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Worried your go-to hole-in-the-wall might not have a stellar food safety record? Google’s new artificially intelligent (AI) system can help lay your fears to rest — or confirm the worst of them.
A study led by researchers at the Mountain View company and Harvard’s T.H. Chan School of Public Health describes a machine learning model — FINDER (Foodborne IllNess DEtector in Real time) — that leverages search and location data to identify “potentially unsafe” restaurants. Their paper (“Machine-learned epidemiology: real-time detection of foodborne illness at scale“) was published today in the journal npj Digital Medicine.
“Foodborne illnesses are common, costly, and land thousands of Americans in emergency rooms every year. This new technique, developed by Google, can help restaurants and local health departments find problems more quickly, before they become bigger public health problems,” Ashish Jha, K.T. Li Professor of Global Health at Harvard Chan School and director of the Harvard Global Health Institute, said.
As the study’s authors explain, FINDER takes in anonymous and aggregated logs from users who opt to share their location data. It identifies search queries indicative of food poisoning (e.g., “how to relieve stomach pain”) and then looks up restaurants visited by the users who performed those searches. Lastly, for each applicable restaurant, it calculates the proportion of folks who stopped by and later showed evidence of foodborne illnesses in their searches.
One challenge was dealing with search term ambiguity. As the researchers noted, a Google search for “diarrhea” could be related to food poisoning, but doesn’t convey information about the details of the symptoms. Their solution was a supervised machine learning classifier that leveraged additional signals — including results shown in response to queries, aggregated clicks on those results, and the content of the opened web pages — to identify illness-related searches with 85 percent accuracy.
FINDER was tested in two cities: Las Vegas and Chicago. Their respective health departments were provided a list of restaurants automatically identified by FINDER, which inspectors probed for health code violations. In Las Vegas, a total of 5,038 inspections were completed, 61 of which were prompted by FINDER; of the 5,880 inspections completed in Chicago, 71 were brought on by FINDER.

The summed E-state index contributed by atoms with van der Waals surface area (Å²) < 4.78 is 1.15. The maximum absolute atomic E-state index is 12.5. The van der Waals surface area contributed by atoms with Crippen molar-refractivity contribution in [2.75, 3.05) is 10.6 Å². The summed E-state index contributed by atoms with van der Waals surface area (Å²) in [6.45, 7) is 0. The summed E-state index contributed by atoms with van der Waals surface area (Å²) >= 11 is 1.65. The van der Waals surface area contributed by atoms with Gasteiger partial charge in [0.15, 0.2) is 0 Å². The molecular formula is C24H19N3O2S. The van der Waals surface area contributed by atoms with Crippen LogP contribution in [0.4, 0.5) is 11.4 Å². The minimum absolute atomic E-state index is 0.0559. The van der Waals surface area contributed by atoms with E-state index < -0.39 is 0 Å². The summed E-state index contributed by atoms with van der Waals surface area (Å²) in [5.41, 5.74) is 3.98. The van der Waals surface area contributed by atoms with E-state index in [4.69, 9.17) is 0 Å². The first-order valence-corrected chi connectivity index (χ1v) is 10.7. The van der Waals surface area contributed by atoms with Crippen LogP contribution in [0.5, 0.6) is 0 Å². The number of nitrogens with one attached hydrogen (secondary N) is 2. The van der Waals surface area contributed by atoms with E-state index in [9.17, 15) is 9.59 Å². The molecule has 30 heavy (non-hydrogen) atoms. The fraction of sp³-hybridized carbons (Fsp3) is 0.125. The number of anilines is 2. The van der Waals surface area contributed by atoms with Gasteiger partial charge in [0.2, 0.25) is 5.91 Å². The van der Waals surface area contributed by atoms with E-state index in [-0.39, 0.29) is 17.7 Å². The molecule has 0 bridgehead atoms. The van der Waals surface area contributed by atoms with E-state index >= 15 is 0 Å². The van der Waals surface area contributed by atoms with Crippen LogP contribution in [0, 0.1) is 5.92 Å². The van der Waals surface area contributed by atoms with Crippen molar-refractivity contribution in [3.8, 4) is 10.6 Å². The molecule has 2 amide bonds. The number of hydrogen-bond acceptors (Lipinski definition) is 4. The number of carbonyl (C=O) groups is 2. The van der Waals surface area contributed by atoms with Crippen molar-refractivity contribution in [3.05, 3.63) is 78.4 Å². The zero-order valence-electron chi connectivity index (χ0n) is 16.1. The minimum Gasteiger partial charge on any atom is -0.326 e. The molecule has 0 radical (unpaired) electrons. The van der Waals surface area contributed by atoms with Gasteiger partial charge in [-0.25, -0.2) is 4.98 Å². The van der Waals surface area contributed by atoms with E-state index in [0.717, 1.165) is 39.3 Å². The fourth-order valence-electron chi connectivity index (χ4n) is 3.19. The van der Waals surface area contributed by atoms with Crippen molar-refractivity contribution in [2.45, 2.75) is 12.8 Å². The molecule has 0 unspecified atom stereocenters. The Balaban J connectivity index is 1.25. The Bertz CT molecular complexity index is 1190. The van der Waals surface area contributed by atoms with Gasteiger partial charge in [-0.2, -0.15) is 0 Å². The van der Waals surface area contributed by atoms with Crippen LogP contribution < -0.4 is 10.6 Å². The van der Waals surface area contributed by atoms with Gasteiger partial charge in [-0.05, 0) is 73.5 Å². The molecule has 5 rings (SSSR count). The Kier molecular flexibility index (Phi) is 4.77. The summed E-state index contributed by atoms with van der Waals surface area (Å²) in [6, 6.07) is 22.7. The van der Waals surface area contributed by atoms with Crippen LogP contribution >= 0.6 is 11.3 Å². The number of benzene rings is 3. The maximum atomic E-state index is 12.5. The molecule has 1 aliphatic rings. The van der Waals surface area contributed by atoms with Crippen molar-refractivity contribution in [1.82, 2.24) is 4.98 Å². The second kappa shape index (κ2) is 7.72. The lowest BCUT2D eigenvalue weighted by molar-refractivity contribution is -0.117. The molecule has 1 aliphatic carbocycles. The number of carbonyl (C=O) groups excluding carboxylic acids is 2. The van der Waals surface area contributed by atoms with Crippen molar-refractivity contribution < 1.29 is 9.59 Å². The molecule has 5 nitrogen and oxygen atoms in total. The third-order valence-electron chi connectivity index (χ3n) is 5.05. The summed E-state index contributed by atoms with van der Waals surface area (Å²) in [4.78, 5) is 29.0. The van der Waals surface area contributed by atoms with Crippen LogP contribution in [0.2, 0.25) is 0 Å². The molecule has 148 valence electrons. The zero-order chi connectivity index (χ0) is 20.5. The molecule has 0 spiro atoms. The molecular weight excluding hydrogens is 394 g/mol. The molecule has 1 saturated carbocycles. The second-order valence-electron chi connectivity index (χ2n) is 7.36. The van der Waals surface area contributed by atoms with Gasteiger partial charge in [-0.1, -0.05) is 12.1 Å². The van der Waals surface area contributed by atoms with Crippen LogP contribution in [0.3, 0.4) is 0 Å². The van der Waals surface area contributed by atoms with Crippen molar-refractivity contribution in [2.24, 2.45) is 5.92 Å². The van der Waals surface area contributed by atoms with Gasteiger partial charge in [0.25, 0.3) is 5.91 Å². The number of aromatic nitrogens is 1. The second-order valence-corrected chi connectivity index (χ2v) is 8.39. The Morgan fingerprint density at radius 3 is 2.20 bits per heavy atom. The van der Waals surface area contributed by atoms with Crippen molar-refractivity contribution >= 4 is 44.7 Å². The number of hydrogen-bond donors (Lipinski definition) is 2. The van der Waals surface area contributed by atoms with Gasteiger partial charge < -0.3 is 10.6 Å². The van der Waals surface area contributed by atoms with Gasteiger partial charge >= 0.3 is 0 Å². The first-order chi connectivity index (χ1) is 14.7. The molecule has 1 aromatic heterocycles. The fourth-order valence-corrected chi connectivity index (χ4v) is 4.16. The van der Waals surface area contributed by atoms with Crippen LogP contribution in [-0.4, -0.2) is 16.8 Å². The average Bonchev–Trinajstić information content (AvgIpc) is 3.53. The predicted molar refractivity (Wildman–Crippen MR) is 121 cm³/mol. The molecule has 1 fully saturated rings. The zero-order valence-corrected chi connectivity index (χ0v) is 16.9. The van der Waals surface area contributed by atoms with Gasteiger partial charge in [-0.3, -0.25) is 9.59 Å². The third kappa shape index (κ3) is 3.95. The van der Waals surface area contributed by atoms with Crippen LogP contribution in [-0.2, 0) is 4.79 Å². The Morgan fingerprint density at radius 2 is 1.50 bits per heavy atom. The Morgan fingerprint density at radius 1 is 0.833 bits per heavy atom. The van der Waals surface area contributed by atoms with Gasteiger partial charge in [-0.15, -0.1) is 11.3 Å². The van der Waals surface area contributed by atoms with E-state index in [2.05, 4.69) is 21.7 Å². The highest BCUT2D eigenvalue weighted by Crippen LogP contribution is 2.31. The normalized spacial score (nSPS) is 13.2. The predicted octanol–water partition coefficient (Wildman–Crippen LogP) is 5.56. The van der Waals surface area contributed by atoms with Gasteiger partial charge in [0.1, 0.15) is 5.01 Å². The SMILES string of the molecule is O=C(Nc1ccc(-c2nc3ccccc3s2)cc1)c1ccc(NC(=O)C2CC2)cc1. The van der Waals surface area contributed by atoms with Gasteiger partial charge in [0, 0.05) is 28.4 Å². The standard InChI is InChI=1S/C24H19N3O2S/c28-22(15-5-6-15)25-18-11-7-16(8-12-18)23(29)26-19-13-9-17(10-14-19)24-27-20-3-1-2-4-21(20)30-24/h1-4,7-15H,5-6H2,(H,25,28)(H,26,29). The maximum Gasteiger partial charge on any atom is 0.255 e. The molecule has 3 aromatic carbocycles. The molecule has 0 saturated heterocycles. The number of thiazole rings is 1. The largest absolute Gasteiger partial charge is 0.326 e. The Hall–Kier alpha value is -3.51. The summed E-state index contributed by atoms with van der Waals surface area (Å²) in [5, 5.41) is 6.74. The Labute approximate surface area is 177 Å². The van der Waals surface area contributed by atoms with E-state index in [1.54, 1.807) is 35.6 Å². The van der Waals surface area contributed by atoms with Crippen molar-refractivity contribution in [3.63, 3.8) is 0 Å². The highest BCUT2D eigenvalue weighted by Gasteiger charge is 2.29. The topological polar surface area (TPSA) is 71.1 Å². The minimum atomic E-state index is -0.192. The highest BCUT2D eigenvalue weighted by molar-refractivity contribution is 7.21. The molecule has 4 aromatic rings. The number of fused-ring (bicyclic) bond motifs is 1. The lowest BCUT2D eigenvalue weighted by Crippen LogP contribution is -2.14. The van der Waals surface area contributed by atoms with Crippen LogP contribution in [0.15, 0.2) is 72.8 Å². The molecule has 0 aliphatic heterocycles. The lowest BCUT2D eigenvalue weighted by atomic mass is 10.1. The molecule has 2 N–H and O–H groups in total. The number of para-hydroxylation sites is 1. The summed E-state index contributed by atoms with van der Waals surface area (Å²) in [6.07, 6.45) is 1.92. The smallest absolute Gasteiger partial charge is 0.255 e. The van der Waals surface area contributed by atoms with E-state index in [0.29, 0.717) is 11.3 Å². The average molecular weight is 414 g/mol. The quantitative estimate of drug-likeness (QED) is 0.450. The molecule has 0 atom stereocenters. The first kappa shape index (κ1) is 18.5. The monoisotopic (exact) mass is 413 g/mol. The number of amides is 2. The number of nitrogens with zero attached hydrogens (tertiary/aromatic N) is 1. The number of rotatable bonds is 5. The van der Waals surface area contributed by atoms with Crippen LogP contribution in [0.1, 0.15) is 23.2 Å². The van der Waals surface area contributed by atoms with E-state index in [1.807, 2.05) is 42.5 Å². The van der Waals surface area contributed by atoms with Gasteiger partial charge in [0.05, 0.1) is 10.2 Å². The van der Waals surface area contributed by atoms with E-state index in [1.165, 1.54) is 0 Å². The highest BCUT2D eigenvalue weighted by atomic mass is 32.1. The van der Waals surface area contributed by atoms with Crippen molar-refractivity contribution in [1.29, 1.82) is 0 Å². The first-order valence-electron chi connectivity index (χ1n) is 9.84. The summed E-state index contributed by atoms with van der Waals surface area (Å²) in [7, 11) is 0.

Of all the restaurants identified by Google and Harvard’s AI system, 52.3 percent were deemed unsafe upon inspection, compared to 24.7 percent for baseline restaurants. Moreover, FINDER restaurants were more likely to be rated unsafe across all risk designations and had a greater number of critical and major violations.
In the end, FINDER outperformed complaint-based inspections and routine inspections in terms of precision, scale, and latency (the time that passed between people becoming sick and the outbreak being identified). And it managed to better attribute the location of foodborne illness to a specific venue than customers did.
“Previous research shows that people tend to blame the last restaurant visited, and therefore may be likely to file a complaint for the wrong restaurant,” the researchers wrote. “The FINDER approach is more robust than individual customer complaints, as it aggregates information from numerous people who visited the venue.”
It’s not a perfect system, that said. Because foodborne illness tends to have a relatively lengthy incubation period, with symptoms occurring after a delay, FINDER achieved peak confidence only after sufficient time had elapsed. And the odds of a restaurant being identified by FINDER as unsafe was higher in lower risk-level venues than in high risk-level ones.
But the tests demonstrated a 68 percent improvement over advanced complaint-based systems that use Twitter data mining, including Chicago’s own.
“Our results provide evidence that this type of tool can be used by health departments today to more rapidly pinpoint and investigate locations where outbreaks may be occurring,” the researchers wrote. This model can be expanded by public health departments to reduce the burden of foodborne illness across the United States, and can also be employed to assist in monitoring a variety of other diseases globally.
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